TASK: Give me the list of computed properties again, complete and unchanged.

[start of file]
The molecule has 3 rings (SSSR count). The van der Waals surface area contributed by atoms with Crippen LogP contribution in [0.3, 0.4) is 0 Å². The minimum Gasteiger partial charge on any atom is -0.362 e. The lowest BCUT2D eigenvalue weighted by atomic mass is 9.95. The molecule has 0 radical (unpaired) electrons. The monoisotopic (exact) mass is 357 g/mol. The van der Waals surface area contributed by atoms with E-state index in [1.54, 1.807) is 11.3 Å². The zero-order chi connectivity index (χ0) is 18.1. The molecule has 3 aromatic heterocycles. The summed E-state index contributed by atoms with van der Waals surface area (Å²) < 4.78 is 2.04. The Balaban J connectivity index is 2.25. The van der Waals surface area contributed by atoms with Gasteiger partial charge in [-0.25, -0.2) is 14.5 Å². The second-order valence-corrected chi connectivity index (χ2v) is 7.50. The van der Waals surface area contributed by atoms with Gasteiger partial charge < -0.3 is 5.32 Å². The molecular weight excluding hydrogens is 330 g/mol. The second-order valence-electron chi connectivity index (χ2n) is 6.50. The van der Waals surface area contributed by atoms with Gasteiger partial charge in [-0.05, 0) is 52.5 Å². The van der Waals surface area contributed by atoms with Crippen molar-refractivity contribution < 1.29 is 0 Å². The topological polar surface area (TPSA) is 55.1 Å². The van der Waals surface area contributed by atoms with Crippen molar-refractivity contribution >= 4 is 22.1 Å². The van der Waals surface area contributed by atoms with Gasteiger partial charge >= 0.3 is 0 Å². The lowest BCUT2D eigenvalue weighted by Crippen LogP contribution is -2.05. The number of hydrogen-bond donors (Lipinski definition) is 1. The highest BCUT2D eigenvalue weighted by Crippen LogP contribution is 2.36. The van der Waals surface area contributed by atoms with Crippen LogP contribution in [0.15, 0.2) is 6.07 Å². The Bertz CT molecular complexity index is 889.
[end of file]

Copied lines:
The molecule has 3 rings (SSSR count). The van der Waals surface area contributed by atoms with Crippen LogP contribution in [0.3, 0.4) is 0 Å². The minimum Gasteiger partial charge on any atom is -0.362 e. The lowest BCUT2D eigenvalue weighted by atomic mass is 9.95. The molecule has 0 radical (unpaired) electrons. The monoisotopic (exact) mass is 357 g/mol. The van der Waals surface area contributed by atoms with E-state index in [1.54, 1.807) is 11.3 Å². The zero-order chi connectivity index (χ0) is 18.1. The molecule has 3 aromatic heterocycles. The summed E-state index contributed by atoms with van der Waals surface area (Å²) < 4.78 is 2.04. The Balaban J connectivity index is 2.25. The van der Waals surface area contributed by atoms with Gasteiger partial charge in [-0.25, -0.2) is 14.5 Å². The second-order valence-corrected chi connectivity index (χ2v) is 7.50. The van der Waals surface area contributed by atoms with Gasteiger partial charge < -0.3 is 5.32 Å². The molecular weight excluding hydrogens is 330 g/mol. The second-order valence-electron chi connectivity index (χ2n) is 6.50. The van der Waals surface area contributed by atoms with Gasteiger partial charge in [-0.05, 0) is 52.5 Å². The van der Waals surface area contributed by atoms with Crippen molar-refractivity contribution < 1.29 is 0 Å². The topological polar surface area (TPSA) is 55.1 Å². The van der Waals surface area contributed by atoms with Crippen molar-refractivity contribution >= 4 is 22.1 Å². The van der Waals surface area contributed by atoms with Gasteiger partial charge >= 0.3 is 0 Å². The lowest BCUT2D eigenvalue weighted by Crippen LogP contribution is -2.05. The number of hydrogen-bond donors (Lipinski definition) is 1. The highest BCUT2D eigenvalue weighted by Crippen LogP contribution is 2.36. The van der Waals surface area contributed by atoms with Crippen LogP contribution in [0.15, 0.2) is 6.07 Å². The Bertz CT molecular complexity index is 889.